Plumbers always seem to be talking about plumbing traps. If you or someone you know is a plumber, you’d know exactly what we’re talking about. It seems as though grease traps, p-traps, s-traps, drum traps etc. are present in almost every discussion among professionals. You may hear about them often but do you actually know what a plumbing trap does? Has a plumber ever stopped to tell you? Let us educate you so that it’s no longer a mystery.
We’ll run through what a plumbing trap actually does, the different types of plumbing traps, when people use them and which traps are outdated and obsolete. Hopefully by the end of this page, you’ll have a wealth of knowledge. If you’re one to attempt any kind of DIY plumbing, you’ll want to ensure that you have a high level of precision.
Plumbing Trap Definition
A plumbing trap is defined as a device that keeps a rather small amount of liquid whenever the fixture is used. The amount of liquid that is retained is called a trap seal. This prevents sewage system odours, gases, mice and insects from entering your home or work space.
Trap seal is the maximum depth of liquid that a trap will hold, measured from the crown weir and the top of the trap dip. The most commonly used traps of them all is the p-trap. You can find this in kitchen sinks, bathrooms and laundry sinks.
Plumbing Trap Basics
Not only do sewage disposal systems produce some very nasty odours, they can even come to a point where they are considered dangerous. To keep us protected, a barrier is placed between the plumbing fixture and the sewage waste system. Sewage disposal systems start in the production phase of the shower, bathtub or toilet. It then enters the disposal state, sending the sediment waste through a series of inline steps. This is to help make sure that the waste doesn’t overflow.
A sewage system produces numerous gases, these include;
- Hydrogen Sulifde
- Carbon Monoxide
Any plumbing fixture directly connected to the sanitary drainage system must be equipped with a water seal trap. This means that every single plumbing fixture that is used to evacuate waste from a building must have its own plumbing trap.
Deep Seal P-Traps
Deep seal p-traps have vertical depths of at least 10cm. These are only useful in a limited number of applications but they do have some advantages specific to their application.
- A deeper trap means a deeper seal and that means more liquid and therefore takes longer to evaporate. This is useful when installing a floor drain in a remote location like a big warehouse.
- The deep seal trap has a greater capacity for resealing. Because it is quite larger than a normal trap, it can handle a greater flow of liquid. Therefore, the trap is less likely to lose its seal because of the extra amount of water. This is useful when a fixture calls for an indirect waste connection, such as an ice maker or a salad bar.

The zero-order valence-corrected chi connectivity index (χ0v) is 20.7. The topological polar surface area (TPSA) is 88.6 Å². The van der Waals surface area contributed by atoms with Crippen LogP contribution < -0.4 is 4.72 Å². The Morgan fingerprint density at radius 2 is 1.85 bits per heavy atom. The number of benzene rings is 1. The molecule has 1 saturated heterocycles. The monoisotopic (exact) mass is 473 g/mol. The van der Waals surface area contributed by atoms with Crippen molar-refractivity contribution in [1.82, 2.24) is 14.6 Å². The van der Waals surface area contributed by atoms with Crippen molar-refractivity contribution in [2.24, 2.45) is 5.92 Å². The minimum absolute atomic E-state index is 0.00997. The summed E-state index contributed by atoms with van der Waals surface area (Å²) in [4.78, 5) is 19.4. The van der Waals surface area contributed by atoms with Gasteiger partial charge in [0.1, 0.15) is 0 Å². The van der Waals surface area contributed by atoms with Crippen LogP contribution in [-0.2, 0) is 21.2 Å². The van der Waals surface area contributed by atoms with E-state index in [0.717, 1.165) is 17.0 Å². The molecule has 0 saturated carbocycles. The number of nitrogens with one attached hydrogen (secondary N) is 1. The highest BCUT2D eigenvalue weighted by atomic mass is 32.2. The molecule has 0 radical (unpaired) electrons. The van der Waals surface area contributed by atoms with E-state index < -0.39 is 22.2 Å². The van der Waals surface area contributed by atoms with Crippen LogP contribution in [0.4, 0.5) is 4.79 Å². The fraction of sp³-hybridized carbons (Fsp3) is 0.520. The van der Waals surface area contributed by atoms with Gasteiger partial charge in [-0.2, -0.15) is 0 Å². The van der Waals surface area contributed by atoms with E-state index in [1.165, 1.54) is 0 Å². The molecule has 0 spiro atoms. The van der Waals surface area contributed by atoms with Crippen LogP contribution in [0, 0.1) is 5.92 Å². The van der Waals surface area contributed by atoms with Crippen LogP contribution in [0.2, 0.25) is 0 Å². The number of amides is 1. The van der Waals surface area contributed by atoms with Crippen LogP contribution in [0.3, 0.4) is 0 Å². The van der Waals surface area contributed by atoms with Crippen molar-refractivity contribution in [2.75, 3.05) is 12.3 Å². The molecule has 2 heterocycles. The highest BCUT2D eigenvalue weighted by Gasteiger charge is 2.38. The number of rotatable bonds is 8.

- Because of its depth, the deep seal trap is less likely to lose its seal due to the back pressure or trap siphonage. There are times where a fixture or trap may not be able to be properly vented. If this is the case, a deep primer seal trap would be ideal.
Deep Seal Traps Don’t Always Work
If you’re working in a tight and confined space, deep seal traps won’t be viable as they are deeper and larger. Because they are deeper and have an increased capacity, they are more resistant to flow from a normal fixture. In turn, they will impede the drainage and cause the fixture to drain sluggishly.
Back before people really used or even understood system venting, mice and insects were free to move from building to building. Apart from the vermin, you would also have sewer gas odour which would be unbearable because of the back pressure and trap siphonage. This was obviously a serious health risk. To combat the issue, a building trap is now required in every property and provides a secondary line of defence against mice and sewer gas.
Trap siphonage is a low negative pressure within the plumbing fixtures drain. Picture it as a large amount of wastewater hitting the waste stack at any one time. As the wastewater goes past the other fixtures that are connect to the stack, it can pull water from the respective trap seals.
There are times when water can be blown out of the trap into the fixture and in turn the water will enter the inside of the building. This can occur when a large amount of waste flows into the drainage system. The water will compress the air in front of it. If the fixture at the point of compression has no proper ventilation, it will blow out of the trap.
Evaporation This is a fairly common occurrence, especially where a fixture or drain has sporadic activity. If the fixture/trap isn’t in use at least once a week, the water in the trap can evaporate. Hopefully you’re all the wiser after reading all of the above and can kind of understand how your system works and you won’t be absolutely clueless when professionals are talking about traps in your presence. If you have any questions or need any advice, don’t hesitate to contact us and we’ll do our best to assist you. Phone us on 1300 329 238.